However, if business is good and you want to increase your employees to scale your business and have thought through the challenges that this may present, it’s vital that you don’t rush the process or hire too many employees at once.

Hiring challenges when you scale your business

One of the biggest challenges when you want to scale your business and increase your team is finding the top talent you need. Competing with large organisations with the infrastructure, benefits packages, and salary advantages that a small business can’t provide and reputations firmly established as an added incentive to prospective hires are challenging to overcome. However, these issues are not insurmountable. Small businesses tend to be less bureaucratic, which provides the potential for growth and rapid progression, which would interest many talented candidates.

When you’re moving from being a small business to a slightly larger company, the temptation is to rush in headlong and hire more staff than you have the capacity to onboard effectively.

This can be a major challenge for your managers and team leaders, who will have to free up a significant amount of time and internal resources to not only onboard the new employees but to train them in their new roles and get them up to speed as quickly as possible.

What happens if sales decline or your customers stop getting the wow factor they were used to because your managers must focus their attention elsewhere?

Another aspect of recruitment that is often overlooked in the rush to get additional employees onboard is company culture. With the upfront cost of recruitment, onboarding and training being high, taking the extra time to showcase what your company is about and the type of people who thrive will avoid both you and your potential candidate making a poor decision. Churn can damage your business in two ways: firstly, because of the extra time and cost required to constantly recruit and secondly due to the negative image it portrays of your business and how you look after your staff. Building your brand on a platform like Glassdoor to showcase the benefits of working in a company like yours is a smart move, and it can also be an excellent source of competitive intelligence.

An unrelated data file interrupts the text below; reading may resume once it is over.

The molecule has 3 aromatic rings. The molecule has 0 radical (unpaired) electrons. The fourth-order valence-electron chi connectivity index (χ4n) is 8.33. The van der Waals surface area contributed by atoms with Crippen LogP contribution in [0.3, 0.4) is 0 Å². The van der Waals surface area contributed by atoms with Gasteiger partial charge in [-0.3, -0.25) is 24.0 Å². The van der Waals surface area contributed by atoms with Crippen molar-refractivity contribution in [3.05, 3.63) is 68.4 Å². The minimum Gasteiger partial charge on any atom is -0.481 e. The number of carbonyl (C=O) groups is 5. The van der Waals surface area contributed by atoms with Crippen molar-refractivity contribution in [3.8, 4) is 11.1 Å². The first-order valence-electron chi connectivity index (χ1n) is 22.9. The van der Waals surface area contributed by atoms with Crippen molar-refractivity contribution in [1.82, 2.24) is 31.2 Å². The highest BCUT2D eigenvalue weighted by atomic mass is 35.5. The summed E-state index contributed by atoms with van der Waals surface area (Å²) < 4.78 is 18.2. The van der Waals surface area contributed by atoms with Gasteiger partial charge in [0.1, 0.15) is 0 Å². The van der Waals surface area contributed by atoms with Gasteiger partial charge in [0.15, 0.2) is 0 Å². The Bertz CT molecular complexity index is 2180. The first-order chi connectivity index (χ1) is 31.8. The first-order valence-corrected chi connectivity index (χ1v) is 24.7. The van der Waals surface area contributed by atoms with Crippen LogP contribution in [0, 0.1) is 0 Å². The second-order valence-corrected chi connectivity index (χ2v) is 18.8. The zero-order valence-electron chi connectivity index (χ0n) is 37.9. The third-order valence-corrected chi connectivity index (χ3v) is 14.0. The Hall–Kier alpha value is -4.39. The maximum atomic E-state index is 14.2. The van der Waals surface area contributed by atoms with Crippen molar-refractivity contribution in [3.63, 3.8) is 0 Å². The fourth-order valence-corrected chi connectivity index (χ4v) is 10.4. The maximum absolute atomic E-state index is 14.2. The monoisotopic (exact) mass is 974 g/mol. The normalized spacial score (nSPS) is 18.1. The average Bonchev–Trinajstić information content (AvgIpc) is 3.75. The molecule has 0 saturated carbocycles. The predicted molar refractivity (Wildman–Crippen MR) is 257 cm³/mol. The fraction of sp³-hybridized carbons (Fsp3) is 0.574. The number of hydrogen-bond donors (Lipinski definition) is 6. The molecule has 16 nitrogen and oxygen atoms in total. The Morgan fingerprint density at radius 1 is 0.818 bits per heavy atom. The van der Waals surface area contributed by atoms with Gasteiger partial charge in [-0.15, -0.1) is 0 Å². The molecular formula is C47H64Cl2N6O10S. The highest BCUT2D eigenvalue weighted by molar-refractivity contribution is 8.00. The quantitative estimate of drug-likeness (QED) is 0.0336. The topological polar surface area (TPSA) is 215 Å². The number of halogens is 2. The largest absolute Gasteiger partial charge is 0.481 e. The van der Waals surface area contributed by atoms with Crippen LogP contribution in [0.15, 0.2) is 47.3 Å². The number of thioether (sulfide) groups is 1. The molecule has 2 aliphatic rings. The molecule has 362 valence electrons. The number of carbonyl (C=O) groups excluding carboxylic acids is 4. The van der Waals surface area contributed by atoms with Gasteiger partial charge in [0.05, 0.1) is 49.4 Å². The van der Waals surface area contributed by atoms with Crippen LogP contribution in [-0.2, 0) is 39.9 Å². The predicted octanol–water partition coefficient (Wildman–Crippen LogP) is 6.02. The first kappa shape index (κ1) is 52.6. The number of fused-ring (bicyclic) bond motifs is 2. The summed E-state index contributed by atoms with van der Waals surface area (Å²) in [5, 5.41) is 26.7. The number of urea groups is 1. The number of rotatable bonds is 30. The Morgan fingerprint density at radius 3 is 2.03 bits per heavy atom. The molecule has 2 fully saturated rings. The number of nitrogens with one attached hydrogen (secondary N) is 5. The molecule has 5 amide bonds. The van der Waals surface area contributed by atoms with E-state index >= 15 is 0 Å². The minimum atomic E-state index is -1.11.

Once the hiring has been completed, managing the talent you’ve brought in is equally important. If this isn’t considered a priority, it could damage your businesses processes and lead to disillusionment of the talent you worked so hard to recruit. Training and learning programs are crucial aspects of employee satisfaction and motivation. However, in-house training sessions where employees learn from each other and senior managers can promote teamwork and build unity when there are other priorities for company resources.


As a small company or boutique start-up, you are faced with a dizzying array of challenges as you grow your business. Hiring new employees is one that you will have to face time and time again.

Investing in a recruitment process that works for your business, providing you with the talent you need to expand, and grow is critical. When resources and time are tight, and there is a continuous demand on spare cash, outsourcing recruitment is often viewed as a necessary expense.

Working with professional recruiters will streamline recruitment, get candidates who are the right fit for the role and the company, and reduce the need to re-recruit because of a poor fit. Professional recruiters will ensure you get the talent you need to grow your business and that these new employees will work well within your organisation.

The irony is after a very challenging 2020, our saving grace and biggest area of growth is our “Recruitment on Demand” model that provides a “rent a recruiter” service for clients needing exactly that – agility!

Find out how our award-winning, on-demand recruitment solutions can reshape the way you meet your hiring needs.